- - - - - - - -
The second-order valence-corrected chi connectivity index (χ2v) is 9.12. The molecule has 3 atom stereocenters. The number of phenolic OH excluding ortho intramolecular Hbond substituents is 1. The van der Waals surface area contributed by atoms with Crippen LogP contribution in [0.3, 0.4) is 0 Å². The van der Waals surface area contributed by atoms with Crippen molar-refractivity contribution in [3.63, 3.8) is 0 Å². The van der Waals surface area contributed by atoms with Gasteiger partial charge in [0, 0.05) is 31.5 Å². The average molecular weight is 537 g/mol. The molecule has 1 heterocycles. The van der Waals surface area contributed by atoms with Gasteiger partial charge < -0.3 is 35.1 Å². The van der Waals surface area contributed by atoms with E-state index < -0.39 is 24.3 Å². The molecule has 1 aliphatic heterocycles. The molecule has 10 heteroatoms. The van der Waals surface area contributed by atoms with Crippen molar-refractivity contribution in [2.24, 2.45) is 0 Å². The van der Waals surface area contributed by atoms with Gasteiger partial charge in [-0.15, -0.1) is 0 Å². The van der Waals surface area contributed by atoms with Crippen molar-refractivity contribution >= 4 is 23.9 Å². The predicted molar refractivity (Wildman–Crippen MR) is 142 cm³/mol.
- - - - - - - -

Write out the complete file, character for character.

The second-order valence-corrected chi connectivity index (χ2v) is 9.12. The molecule has 3 atom stereocenters. The number of phenolic OH excluding ortho intramolecular Hbond substituents is 1. The van der Waals surface area contributed by atoms with Crippen LogP contribution in [0.3, 0.4) is 0 Å². The van der Waals surface area contributed by atoms with Crippen molar-refractivity contribution in [3.63, 3.8) is 0 Å². The van der Waals surface area contributed by atoms with Gasteiger partial charge in [0, 0.05) is 31.5 Å². The average molecular weight is 537 g/mol. The molecule has 1 heterocycles. The van der Waals surface area contributed by atoms with Gasteiger partial charge < -0.3 is 35.1 Å². The van der Waals surface area contributed by atoms with E-state index < -0.39 is 24.3 Å². The molecule has 1 aliphatic heterocycles. The molecule has 10 heteroatoms. The van der Waals surface area contributed by atoms with Crippen molar-refractivity contribution in [2.24, 2.45) is 0 Å². The van der Waals surface area contributed by atoms with Gasteiger partial charge in [-0.15, -0.1) is 0 Å². The van der Waals surface area contributed by atoms with Crippen molar-refractivity contribution >= 4 is 23.9 Å². The predicted molar refractivity (Wildman–Crippen MR) is 142 cm³/mol.